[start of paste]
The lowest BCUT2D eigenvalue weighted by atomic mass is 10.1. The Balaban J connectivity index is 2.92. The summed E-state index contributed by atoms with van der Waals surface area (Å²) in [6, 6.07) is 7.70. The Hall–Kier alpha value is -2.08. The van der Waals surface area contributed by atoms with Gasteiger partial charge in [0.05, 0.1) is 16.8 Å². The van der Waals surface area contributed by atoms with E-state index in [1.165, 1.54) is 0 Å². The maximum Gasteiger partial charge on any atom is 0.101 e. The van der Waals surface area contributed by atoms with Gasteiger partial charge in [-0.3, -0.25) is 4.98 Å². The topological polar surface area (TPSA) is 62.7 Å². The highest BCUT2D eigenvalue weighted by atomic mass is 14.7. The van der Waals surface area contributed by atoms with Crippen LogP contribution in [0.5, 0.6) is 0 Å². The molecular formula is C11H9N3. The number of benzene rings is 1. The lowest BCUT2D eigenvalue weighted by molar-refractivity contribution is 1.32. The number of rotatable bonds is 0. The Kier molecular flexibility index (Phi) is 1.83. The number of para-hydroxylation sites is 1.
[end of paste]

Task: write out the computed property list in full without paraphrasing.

The lowest BCUT2D eigenvalue weighted by atomic mass is 10.1. The Balaban J connectivity index is 2.92. The summed E-state index contributed by atoms with van der Waals surface area (Å²) in [6, 6.07) is 7.70. The Hall–Kier alpha value is -2.08. The van der Waals surface area contributed by atoms with Gasteiger partial charge in [0.05, 0.1) is 16.8 Å². The van der Waals surface area contributed by atoms with E-state index in [1.165, 1.54) is 0 Å². The maximum Gasteiger partial charge on any atom is 0.101 e. The van der Waals surface area contributed by atoms with Gasteiger partial charge in [-0.3, -0.25) is 4.98 Å². The topological polar surface area (TPSA) is 62.7 Å². The highest BCUT2D eigenvalue weighted by atomic mass is 14.7. The van der Waals surface area contributed by atoms with Crippen LogP contribution in [0.5, 0.6) is 0 Å². The molecular formula is C11H9N3. The number of benzene rings is 1. The lowest BCUT2D eigenvalue weighted by molar-refractivity contribution is 1.32. The number of rotatable bonds is 0. The Kier molecular flexibility index (Phi) is 1.83. The number of para-hydroxylation sites is 1.